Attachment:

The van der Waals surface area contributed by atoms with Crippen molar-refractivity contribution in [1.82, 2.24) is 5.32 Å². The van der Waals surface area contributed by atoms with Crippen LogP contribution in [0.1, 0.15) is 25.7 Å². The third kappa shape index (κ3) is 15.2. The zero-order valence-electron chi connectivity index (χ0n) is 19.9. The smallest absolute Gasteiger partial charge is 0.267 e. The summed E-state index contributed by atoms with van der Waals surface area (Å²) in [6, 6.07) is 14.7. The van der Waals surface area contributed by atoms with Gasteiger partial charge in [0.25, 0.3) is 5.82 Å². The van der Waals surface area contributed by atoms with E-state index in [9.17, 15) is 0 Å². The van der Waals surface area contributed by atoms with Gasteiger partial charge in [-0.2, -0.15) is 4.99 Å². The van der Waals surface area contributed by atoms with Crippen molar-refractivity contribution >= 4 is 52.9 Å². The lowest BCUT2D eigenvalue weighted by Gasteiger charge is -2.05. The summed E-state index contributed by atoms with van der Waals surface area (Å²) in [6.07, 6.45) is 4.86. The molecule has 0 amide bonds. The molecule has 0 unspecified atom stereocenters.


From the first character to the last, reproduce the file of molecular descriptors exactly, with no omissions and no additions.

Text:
The van der Waals surface area contributed by atoms with Crippen molar-refractivity contribution in [1.82, 2.24) is 5.32 Å². The van der Waals surface area contributed by atoms with Crippen LogP contribution in [0.1, 0.15) is 25.7 Å². The third kappa shape index (κ3) is 15.2. The zero-order valence-electron chi connectivity index (χ0n) is 19.9. The smallest absolute Gasteiger partial charge is 0.267 e. The summed E-state index contributed by atoms with van der Waals surface area (Å²) in [6, 6.07) is 14.7. The van der Waals surface area contributed by atoms with Gasteiger partial charge in [0.25, 0.3) is 5.82 Å². The van der Waals surface area contributed by atoms with E-state index in [9.17, 15) is 0 Å². The van der Waals surface area contributed by atoms with Gasteiger partial charge in [-0.2, -0.15) is 4.99 Å². The van der Waals surface area contributed by atoms with Crippen molar-refractivity contribution >= 4 is 52.9 Å². The lowest BCUT2D eigenvalue weighted by Gasteiger charge is -2.05. The summed E-state index contributed by atoms with van der Waals surface area (Å²) in [6.07, 6.45) is 4.86. The molecule has 0 amide bonds. The molecule has 0 unspecified atom stereocenters.